Chapter 19 Baroque Art in the Netherlands

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Text of Chapter 19 Baroque Art in the Netherlands

The Age of the Baroque

The NetherlandsMap of Mid-seventeenth century Europe with emphasis on the Netherlands

The NetherlandsSeventeenth century Netherlands split in twoNorthern Netherlands (known today as the Netherlands)Often defined by dominant province (Holland)Gains independence from Spain, Reformed Church dominates BUT there is religious tolerance (Protestants, Catholics, and Jews)Private patrons promote competition amongst artists for work and specialization in new genresSouthern Netherlands (modern-day Belgium and a small part of France)Often defined by dominant province (Flanders)Remains Catholic under Spanish ruleArtists rely on Church and Spanish regents for commissionsAlthough there are differences, interaction between two areas does continue promoting social and cultural exchangeFlemish BaroqueDuring the battle between the Catholic Church and Protestant reformers, Flanders (present-day Belgium) remained CatholicTrue of 1609 led to need for churches to be rebuilt and redecoratedArt dominated by Peter Paul Rubens (1577-1640)Had large workshopMost early 17th century Flemish artists apprentice in his workshopPeter Paul Rubens (1577-1640)

Example: Rubens, influenced by Caravaggio, became well-known for his Counter-Reformation art and was amongst the most sought after artists of his timeStyle combines sculptural quality of Michelangelos figures with painterliness and colors of the Venetian artists

Peter Paul Rubens, The Rape of the Daughters of Leucippus, 1617. Oil on canvas, 73x 610. Alte Pinkothek, Munich.Peter Paul Rubens (1577-1640)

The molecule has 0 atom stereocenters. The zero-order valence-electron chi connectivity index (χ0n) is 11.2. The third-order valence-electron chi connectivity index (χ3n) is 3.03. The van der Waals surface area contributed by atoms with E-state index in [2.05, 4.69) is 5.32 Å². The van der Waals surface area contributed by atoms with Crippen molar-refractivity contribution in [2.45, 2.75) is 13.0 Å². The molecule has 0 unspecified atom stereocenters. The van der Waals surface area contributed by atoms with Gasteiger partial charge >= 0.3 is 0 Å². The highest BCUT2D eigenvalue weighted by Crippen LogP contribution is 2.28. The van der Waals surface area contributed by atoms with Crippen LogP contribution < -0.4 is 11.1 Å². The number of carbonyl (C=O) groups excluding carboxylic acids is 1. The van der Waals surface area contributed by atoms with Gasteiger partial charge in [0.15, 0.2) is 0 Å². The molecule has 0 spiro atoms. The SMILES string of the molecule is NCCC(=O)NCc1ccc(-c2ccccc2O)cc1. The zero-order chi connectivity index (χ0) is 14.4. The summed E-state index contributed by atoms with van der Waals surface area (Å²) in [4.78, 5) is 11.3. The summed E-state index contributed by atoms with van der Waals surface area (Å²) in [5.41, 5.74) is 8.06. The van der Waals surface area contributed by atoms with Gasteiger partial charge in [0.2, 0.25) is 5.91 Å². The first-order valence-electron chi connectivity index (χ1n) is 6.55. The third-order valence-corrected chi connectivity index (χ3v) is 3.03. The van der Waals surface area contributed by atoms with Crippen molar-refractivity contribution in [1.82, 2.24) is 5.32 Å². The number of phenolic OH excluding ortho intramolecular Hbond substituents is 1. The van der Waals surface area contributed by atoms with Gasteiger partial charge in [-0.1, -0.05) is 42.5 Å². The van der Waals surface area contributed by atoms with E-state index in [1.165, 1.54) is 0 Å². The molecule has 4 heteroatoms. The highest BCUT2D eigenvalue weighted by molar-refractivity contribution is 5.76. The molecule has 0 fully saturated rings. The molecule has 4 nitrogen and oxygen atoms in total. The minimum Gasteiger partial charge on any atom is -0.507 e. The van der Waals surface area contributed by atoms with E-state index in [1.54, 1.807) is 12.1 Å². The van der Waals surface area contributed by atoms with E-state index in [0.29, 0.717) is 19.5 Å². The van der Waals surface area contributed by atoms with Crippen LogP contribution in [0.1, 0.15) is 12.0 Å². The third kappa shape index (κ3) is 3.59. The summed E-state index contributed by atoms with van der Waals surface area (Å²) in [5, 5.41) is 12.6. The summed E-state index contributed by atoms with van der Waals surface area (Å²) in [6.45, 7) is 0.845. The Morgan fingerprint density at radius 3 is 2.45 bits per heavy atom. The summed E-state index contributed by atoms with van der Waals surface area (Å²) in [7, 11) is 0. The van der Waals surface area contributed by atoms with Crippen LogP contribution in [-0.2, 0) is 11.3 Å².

Example:Rubens worked in multiple media including sculpture, architecture, paint, costume, and booksSubjects primarily religious or politicalPremiere portrait artistWedding portraitCut down from original

Peter Paul Rubens, Marchesa Brigida Spinola Doria, 1606. Oil on canvas, 5 x 3 2 7/8. National Gallery of Art, Washington, D.C. Fig. 19.1.

Peter Paul Rubens (1577-1640)

Example:Helps to internationalize Baroque styleWell traveled and knowledgeable artist with diplomatic tiesWorks epitomize Baroque drama, actionKnown for movement, color, and sensualityTrained with Tobias Verhaeght (1561-1631), AntwerpBecomes a Master (1598) and finds personal style after trip to Italy

Peter Paul Rubens, The Raising of the Cross, 1610-1611. Center panel of triptych, 151 x 11 9 5/8. Antwerp Cathedral, Belguim. Fig. 19.2.Peter Paul Rubens (1577-1640)

Peter Paul Rubens, The Raising of the Cross, 1610-1611. Center panel of triptych, 151 x 11 9 5/8. (Originally 35 high.) Antwerp Cathedral, Belguim.

Peter Paul Rubens (1577-1640)

Example:Commission Church of Saint Walburga (no longer extant)Shows Italian knowledge and influence with ability to combine with Netherlandish traditions (realism)Detail of leavesSoldiers armorHair on dogDynamic designDestabilization of Renaissance triangle helps invite viewer, allows us to participate

Peter Paul Rubens, The Raising of the Cross, 1610-1611. Center panel of triptych, 151 x 11 9 5/8. Antwerp Cathedral, Belguim. Fig. 19.2.Peter Paul Rubens (1577-1640)

Example:InfluencesLighting suggests CaravaggioRubenesque figures reminiscent of Hellenistic sculpture and Michelangelo from study of eachColor and glow show Titian

Peter Paul Rubens, The Raising of the Cross, 1610-1611. Center panel of triptych, 151 x 11 9 5/8. Antwerp Cathedral, Belguim. Fig. 19.2.

Peter Paul Rubens, The Raising of the Cross, 1610-1611. Center panel of triptych, 151 x 11 9 5/8. Antwerp Cathedral, Belguim. Fig. 19.2.

Titian, Madonna with Members of the Pesaro Family, 1526. Oil on canvas, 16 x 810. Santa Maria Gloriosa dei Frari. Venice. Fig. 15.14.Peter Paul Rubens (1577-1640)Example:From Marie deMedici Cycle21 paintings, 13 highVenerates French QueenCombines historical event with allegoryfame FrancePeter Paul Rubens, Marie de Medici, Queen of France, Landing in Marseilles (3 Novemebr 1600), 1622-1625. Oil on canvas, 12 11 x 97. Muse du Louvre, Paris. Fig. 19.3.

Anthony van Dyck (1599-1641)Example:Rubens most valued assistantDevelops mature style after Italy tripExcels as portrait artistRubens and Titian reference pointsUntraditional royal portraitTrees and animals bow to him

Anthony van Dyck, Portrait of Charles I Hunting, c. 1635. Oil on canvas, 811 x 6 11 . Muse du Louvre, Paris. Fig. 19.4